Tuesday, July 16, 2013

Why is a Group of Crows Called a Murder? OR How I Learned to Stop Worrying and Love Collective Nouns

Hello birdfans,

You may have noticed that in the last few entries I've started including those colorful collective nouns that groups of birds are mysteriously possessed of. I never did this before because I just sort of figured that some guy made them up and thus they were not legitimate enough to include. I changed my mind because I got curious and went and looked up where they came from.
It turns out that the majority of these collective nouns originate from a late Middle Ages text called The Book of Saint Albans. Published in 1846 and written by an abbess at Saint Albans Monastery named Dame Julianna Berners, it was the first naturalistic text by a woman. Along with essays on hawking, hunting, and angling, Dm. Barners including evocative descriptors for groups of animals.

Given that she invented personalities for animals whole-cloth that nonetheless ring true, you could say that I feel some personal connection to this book. Since I've missed out on many interesting bird descriptors since I started the blog, I've decided to catch up now. Most of these birds have many options for what to call a group of them. I've chosen Dm. Barners' when possible, and my personal favorite when I couldn't find hers.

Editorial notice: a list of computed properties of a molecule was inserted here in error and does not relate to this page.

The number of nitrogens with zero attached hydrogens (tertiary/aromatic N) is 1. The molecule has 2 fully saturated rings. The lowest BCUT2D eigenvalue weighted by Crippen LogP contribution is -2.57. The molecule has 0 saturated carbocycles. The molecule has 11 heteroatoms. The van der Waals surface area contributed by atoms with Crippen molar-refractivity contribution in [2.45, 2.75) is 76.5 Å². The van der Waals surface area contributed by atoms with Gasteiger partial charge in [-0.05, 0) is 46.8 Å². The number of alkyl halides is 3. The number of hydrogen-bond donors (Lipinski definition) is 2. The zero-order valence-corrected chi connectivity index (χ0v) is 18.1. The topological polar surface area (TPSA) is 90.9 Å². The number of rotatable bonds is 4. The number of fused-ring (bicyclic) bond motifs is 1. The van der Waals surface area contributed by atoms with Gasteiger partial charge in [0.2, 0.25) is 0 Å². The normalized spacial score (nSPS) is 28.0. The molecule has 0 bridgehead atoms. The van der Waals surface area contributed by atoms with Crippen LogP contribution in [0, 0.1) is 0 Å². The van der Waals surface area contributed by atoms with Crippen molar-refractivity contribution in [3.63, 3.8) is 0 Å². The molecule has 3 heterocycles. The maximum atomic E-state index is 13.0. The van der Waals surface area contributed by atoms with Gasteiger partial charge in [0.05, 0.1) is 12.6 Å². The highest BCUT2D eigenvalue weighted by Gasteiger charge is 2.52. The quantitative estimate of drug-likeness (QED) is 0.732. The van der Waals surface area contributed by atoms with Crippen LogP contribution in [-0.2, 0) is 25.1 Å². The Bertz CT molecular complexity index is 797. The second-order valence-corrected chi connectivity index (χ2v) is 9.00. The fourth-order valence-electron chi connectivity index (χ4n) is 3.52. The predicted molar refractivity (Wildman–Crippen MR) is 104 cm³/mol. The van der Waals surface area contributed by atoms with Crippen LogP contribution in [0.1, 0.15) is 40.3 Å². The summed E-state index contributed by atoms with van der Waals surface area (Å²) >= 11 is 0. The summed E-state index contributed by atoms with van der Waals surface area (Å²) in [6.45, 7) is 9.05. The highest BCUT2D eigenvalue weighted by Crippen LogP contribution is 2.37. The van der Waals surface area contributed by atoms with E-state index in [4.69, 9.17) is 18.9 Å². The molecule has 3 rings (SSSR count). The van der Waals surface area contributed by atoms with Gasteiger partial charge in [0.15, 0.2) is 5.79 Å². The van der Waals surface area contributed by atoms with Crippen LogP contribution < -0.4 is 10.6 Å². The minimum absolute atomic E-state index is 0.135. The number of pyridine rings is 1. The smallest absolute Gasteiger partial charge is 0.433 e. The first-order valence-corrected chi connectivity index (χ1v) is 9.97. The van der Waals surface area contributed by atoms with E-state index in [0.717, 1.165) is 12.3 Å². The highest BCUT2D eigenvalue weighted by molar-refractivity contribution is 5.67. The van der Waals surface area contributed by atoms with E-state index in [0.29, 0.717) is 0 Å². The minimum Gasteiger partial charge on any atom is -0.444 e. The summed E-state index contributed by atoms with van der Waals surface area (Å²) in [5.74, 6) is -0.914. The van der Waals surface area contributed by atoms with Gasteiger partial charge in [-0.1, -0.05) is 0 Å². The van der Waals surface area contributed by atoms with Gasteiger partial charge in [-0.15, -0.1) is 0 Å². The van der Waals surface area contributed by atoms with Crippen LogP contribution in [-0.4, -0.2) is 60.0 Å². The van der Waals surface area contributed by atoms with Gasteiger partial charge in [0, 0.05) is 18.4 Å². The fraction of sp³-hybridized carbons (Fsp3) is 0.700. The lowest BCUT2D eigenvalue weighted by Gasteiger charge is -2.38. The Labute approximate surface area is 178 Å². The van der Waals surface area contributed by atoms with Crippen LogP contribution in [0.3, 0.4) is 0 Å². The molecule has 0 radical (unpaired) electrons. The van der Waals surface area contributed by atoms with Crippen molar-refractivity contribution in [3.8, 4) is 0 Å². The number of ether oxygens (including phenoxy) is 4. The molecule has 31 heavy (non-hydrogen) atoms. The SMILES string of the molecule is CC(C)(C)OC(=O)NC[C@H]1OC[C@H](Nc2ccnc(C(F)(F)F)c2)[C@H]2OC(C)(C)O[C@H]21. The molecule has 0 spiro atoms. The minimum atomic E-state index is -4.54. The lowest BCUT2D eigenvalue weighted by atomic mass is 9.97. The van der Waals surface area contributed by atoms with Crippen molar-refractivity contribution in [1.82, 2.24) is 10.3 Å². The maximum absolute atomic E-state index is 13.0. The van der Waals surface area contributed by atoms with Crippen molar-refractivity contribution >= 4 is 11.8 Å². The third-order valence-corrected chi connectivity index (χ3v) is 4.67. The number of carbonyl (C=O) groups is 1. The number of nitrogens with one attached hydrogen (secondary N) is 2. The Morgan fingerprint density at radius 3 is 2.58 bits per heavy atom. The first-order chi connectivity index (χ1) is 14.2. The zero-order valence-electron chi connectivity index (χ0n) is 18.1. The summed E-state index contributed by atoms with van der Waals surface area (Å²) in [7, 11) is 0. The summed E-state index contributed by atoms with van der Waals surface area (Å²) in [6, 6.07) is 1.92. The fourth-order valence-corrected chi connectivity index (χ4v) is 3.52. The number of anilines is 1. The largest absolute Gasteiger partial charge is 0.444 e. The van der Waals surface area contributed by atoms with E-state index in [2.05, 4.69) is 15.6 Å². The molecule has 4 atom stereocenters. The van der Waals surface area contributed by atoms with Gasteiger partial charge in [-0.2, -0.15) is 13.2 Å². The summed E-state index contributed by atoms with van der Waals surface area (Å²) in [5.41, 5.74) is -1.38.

A Squabble of Gulls

A Bevy of Quails

A Cast of Hawks

A Herd of Cranes

A Fling of Sandpipers

A Sege of Herons (it seems it is up in the air whether this is meant to be a Sedge or a Siege)

A Merl of Blackbirds

A Party of Jays

A Gang of Turkeys

A Parliament of Owls

A Flight of Swallows
 
A Host of Sparrows
A Raft of Ducks

A Murder of Crows

A Loomery of Loons

A Kit of Pigeons
A Congregation of Egrets


A Gaggle of Geese


A Dule of Doves

An Ostentation of Peacocks

A Gulp of Cormorants

A Worm of Robins

A Descent of Woodpeckers

A Murmuration of Starlings


A Hover of Hummingbirds

A Hermitage of Thrushes

A Season of Tanagers

A Hobbling of Limpkins (Really? They don't have it bad enough already? Geeze..)
A Pod of Pellicans

A Ridicule of Mockingbirds

A Duet of Ospreys (I suppose they are never in a group larger than two.. Yeah, that makes sense)

A Charm of Finches

A Troop of Ostriches

This concludes today's very long and wordy update. While I'm writing at you endlessly, I should mention that the website has undergone something of a minor overhaul. To the right you'll find some helpful links and navigation, as well as some bonus content, in the form of Yr. Amateurnithologist's Life List. We are forever striving for improvement here at Bird Blog, and hope these additions make you very happy. In these trying times, it's important to take pictures of birds. Stay strong ya'll.

-The Amateurnithologist

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